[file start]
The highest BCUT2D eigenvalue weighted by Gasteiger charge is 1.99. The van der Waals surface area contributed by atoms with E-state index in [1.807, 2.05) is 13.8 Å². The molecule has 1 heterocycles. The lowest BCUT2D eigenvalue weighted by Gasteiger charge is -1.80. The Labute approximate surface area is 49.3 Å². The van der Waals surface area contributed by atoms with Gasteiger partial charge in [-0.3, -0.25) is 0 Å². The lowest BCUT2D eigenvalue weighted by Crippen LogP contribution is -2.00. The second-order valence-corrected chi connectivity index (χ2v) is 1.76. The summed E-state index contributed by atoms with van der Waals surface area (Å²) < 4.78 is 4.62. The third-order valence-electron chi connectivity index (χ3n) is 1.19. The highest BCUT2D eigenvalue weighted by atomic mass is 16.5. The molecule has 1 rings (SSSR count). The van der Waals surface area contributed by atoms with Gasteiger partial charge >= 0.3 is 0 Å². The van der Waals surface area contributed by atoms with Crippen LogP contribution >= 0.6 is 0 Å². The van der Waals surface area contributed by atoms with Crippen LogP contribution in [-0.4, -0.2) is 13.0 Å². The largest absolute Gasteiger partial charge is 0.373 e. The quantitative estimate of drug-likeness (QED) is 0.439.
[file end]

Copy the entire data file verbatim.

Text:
The highest BCUT2D eigenvalue weighted by Gasteiger charge is 1.99. The van der Waals surface area contributed by atoms with E-state index in [1.807, 2.05) is 13.8 Å². The molecule has 1 heterocycles. The lowest BCUT2D eigenvalue weighted by Gasteiger charge is -1.80. The Labute approximate surface area is 49.3 Å². The van der Waals surface area contributed by atoms with Gasteiger partial charge in [-0.3, -0.25) is 0 Å². The lowest BCUT2D eigenvalue weighted by Crippen LogP contribution is -2.00. The second-order valence-corrected chi connectivity index (χ2v) is 1.76. The summed E-state index contributed by atoms with van der Waals surface area (Å²) < 4.78 is 4.62. The third-order valence-electron chi connectivity index (χ3n) is 1.19. The highest BCUT2D eigenvalue weighted by atomic mass is 16.5. The molecule has 1 rings (SSSR count). The van der Waals surface area contributed by atoms with Gasteiger partial charge >= 0.3 is 0 Å². The van der Waals surface area contributed by atoms with Crippen LogP contribution >= 0.6 is 0 Å². The van der Waals surface area contributed by atoms with Crippen LogP contribution in [-0.4, -0.2) is 13.0 Å². The largest absolute Gasteiger partial charge is 0.373 e. The quantitative estimate of drug-likeness (QED) is 0.439.